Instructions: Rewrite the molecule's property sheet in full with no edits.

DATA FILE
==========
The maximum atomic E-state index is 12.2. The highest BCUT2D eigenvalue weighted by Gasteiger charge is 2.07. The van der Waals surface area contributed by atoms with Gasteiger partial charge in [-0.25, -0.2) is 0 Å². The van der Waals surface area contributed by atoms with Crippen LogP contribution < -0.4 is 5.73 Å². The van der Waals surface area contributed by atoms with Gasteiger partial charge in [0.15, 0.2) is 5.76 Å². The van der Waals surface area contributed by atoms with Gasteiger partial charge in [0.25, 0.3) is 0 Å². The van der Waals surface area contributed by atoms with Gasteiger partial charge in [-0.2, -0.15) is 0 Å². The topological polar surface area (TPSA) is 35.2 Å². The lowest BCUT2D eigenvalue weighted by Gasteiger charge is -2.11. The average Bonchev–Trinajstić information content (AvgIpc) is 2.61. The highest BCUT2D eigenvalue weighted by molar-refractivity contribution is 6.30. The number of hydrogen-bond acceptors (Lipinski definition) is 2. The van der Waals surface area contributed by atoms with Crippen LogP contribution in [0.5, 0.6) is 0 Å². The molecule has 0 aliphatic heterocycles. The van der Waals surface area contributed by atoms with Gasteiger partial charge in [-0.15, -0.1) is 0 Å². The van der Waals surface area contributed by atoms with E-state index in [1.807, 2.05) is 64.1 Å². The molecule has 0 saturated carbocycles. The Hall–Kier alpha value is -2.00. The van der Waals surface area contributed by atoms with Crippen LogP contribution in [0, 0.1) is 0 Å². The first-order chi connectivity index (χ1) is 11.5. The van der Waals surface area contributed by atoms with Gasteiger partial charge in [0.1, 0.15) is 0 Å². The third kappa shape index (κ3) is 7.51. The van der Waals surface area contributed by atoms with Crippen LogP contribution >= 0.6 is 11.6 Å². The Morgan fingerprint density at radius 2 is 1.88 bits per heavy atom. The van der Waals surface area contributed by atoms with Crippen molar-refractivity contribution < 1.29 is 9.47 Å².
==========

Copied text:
The maximum atomic E-state index is 12.2. The highest BCUT2D eigenvalue weighted by Gasteiger charge is 2.07. The van der Waals surface area contributed by atoms with Gasteiger partial charge in [-0.25, -0.2) is 0 Å². The van der Waals surface area contributed by atoms with Crippen LogP contribution < -0.4 is 5.73 Å². The van der Waals surface area contributed by atoms with Gasteiger partial charge in [0.15, 0.2) is 5.76 Å². The van der Waals surface area contributed by atoms with Gasteiger partial charge in [0.25, 0.3) is 0 Å². The van der Waals surface area contributed by atoms with Gasteiger partial charge in [-0.2, -0.15) is 0 Å². The topological polar surface area (TPSA) is 35.2 Å². The lowest BCUT2D eigenvalue weighted by Gasteiger charge is -2.11. The average Bonchev–Trinajstić information content (AvgIpc) is 2.61. The highest BCUT2D eigenvalue weighted by molar-refractivity contribution is 6.30. The number of hydrogen-bond acceptors (Lipinski definition) is 2. The van der Waals surface area contributed by atoms with Crippen LogP contribution in [0.5, 0.6) is 0 Å². The molecule has 0 aliphatic heterocycles. The van der Waals surface area contributed by atoms with Gasteiger partial charge in [-0.15, -0.1) is 0 Å². The van der Waals surface area contributed by atoms with E-state index in [1.807, 2.05) is 64.1 Å². The molecule has 0 saturated carbocycles. The Hall–Kier alpha value is -2.00. The van der Waals surface area contributed by atoms with Crippen LogP contribution in [0, 0.1) is 0 Å². The first-order chi connectivity index (χ1) is 11.5. The van der Waals surface area contributed by atoms with Gasteiger partial charge in [0.1, 0.15) is 0 Å². The third kappa shape index (κ3) is 7.51. The van der Waals surface area contributed by atoms with Crippen LogP contribution >= 0.6 is 11.6 Å². The Morgan fingerprint density at radius 2 is 1.88 bits per heavy atom. The van der Waals surface area contributed by atoms with Crippen molar-refractivity contribution < 1.29 is 9.47 Å².